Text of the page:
Debbie Cenziper Presents “Citizen 865: The Hunt for Hitler’s Hidden Soldiers in America”
Interviewed by Walter Wolf
5:00 p.m. Reception | 6:00 p.m. Presentation | 7:00 p.m. Book Signing
In 1990, in a drafty basement archive in Prague, two American historians made a startling discovery: a Nazi roster from 1945 that no Western investigator had ever seen. The long-forgotten document, containing more than 700 names, helped unravel the details behind the most lethal killing operation in World War II.
In the tiny Polish village of Trawniki, the SS set up a school for mass murder and then recruited a roving army of foot soldiers, 5,000 men strong, to help annihilate the Jewish population of occupied Poland. After the war, some of these men vanished, making their way to the United States and blending into communities across America. Though they participated in some of the most unspeakable crimes of the Holocaust, “Trawniki men” spent years hiding in plain sight, their terrible secrets intact.
In a story spanning seven decades, Citizen 865 chronicles the harrowing wartime journeys of two Jewish orphans from occupied Poland who outran the men of Trawniki and settled in the United States, only to learn that some of their onetime captors had followed. A tenacious team of prosecutors and historians pursued these men and, up against the forces of time and political opposition, battled to the present day to remove them from US soil.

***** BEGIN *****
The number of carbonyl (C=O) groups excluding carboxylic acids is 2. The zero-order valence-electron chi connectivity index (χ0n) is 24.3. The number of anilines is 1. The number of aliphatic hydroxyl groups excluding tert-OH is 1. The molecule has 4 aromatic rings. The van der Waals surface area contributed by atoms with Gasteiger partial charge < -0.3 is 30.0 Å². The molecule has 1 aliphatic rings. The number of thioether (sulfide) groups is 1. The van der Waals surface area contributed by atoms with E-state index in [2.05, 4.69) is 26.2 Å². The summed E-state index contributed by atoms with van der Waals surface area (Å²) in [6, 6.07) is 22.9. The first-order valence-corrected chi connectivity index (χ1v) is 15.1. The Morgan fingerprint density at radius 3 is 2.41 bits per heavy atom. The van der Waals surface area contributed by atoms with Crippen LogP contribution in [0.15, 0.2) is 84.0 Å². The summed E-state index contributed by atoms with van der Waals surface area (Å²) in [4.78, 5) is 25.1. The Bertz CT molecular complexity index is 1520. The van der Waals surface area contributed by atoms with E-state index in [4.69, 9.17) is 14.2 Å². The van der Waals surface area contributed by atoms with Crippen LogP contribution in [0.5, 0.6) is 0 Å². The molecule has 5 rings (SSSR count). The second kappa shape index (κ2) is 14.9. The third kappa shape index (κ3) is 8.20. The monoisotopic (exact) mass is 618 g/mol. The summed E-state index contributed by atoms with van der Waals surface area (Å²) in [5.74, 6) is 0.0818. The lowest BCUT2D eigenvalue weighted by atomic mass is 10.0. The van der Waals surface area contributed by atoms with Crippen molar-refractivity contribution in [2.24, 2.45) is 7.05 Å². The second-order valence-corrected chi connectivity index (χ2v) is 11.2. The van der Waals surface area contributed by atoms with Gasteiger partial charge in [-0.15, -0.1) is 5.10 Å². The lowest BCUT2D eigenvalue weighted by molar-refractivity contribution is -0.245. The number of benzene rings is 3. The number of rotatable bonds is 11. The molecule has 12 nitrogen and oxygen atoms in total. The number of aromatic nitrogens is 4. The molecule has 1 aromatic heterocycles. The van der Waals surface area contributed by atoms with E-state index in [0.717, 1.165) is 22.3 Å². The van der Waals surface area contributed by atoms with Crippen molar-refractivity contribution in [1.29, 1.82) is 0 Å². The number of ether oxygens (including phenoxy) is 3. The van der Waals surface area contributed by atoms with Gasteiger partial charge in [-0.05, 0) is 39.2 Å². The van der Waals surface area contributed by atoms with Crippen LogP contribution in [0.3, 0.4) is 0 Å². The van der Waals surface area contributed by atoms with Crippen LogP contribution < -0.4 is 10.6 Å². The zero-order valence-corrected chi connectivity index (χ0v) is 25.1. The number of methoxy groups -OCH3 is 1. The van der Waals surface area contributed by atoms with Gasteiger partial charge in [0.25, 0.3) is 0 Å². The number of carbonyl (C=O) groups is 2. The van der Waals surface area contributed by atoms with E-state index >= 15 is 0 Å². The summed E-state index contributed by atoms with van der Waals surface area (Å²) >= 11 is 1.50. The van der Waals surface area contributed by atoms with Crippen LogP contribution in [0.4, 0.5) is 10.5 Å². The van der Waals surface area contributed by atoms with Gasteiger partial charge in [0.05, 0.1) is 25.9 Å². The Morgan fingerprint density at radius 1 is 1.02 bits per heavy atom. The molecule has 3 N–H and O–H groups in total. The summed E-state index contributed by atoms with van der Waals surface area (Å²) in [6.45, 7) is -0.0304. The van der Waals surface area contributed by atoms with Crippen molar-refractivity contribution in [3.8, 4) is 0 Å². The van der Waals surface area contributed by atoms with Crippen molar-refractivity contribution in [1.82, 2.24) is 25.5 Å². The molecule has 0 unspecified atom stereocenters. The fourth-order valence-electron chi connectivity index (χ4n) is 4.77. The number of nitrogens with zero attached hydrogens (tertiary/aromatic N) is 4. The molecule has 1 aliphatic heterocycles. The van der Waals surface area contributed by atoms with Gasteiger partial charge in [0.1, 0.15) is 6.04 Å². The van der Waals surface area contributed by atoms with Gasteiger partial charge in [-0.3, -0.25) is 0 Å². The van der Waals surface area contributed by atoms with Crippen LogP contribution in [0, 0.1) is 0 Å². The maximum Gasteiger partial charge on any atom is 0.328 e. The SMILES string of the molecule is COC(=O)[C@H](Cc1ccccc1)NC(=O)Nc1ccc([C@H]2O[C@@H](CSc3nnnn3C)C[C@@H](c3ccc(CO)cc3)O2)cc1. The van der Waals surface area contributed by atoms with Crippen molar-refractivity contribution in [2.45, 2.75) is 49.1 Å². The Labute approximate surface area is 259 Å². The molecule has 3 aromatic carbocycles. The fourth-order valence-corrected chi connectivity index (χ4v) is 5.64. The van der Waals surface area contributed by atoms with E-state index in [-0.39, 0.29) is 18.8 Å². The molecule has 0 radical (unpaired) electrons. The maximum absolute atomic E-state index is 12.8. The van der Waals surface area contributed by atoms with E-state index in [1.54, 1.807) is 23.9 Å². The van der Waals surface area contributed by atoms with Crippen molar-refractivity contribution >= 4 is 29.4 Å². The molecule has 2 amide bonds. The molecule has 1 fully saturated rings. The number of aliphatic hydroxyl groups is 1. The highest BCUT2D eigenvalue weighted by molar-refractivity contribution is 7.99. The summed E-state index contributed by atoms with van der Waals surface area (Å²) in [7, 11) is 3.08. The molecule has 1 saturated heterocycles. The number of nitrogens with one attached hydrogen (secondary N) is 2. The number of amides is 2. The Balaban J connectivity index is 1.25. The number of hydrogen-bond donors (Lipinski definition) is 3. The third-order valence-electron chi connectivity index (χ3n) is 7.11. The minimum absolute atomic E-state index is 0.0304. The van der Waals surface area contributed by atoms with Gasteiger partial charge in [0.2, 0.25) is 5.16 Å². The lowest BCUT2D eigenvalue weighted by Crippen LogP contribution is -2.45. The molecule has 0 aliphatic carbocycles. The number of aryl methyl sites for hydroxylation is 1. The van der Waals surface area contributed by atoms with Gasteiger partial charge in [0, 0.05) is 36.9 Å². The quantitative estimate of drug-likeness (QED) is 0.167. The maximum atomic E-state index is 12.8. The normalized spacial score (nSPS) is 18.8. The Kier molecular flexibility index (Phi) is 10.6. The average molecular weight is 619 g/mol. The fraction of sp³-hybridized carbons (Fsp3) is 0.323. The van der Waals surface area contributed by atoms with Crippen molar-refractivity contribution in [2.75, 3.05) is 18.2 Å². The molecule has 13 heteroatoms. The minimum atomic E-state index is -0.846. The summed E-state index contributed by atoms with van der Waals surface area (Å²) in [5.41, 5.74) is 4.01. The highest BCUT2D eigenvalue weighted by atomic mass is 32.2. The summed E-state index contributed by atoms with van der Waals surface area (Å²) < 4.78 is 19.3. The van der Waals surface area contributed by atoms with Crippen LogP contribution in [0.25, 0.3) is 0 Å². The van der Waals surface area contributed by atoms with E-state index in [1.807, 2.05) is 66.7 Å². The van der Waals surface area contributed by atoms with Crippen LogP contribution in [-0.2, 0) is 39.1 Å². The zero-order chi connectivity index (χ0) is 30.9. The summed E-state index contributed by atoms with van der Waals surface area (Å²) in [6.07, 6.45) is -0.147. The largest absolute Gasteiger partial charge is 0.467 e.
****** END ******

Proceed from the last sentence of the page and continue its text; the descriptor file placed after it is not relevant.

Through insider accounts and research in four countries, this urgent and powerful narrative provides a front row seat to the dramatic turn of events that allowed a small group of American Nazi hunters to hold murderous men accountable for their crimes decades after the war’s end.
The reception and presentation are free and open to the public, and brought to you by the Institute for the Study of War and Democracy. To register, please call 504-528-1944 x 412.
Can’t make it to the Museum? Watch it live.
About the Author
Debbie Cenziper is an investigative journalist, professor, and author based in Washington, DC. A contributing reporter for the investigative team at The Washington Post, she has won many major awards in print journalism, including the 2007 Pulitzer Prize. Cenziper is the coauthor of the critically acclaimed Love Wins: The Lovers and Lawyers Who Fought the Landmark Case for Marriage Equality. She was recently named the director of investigative journalism at the Northwestern University Medill School of Journalism.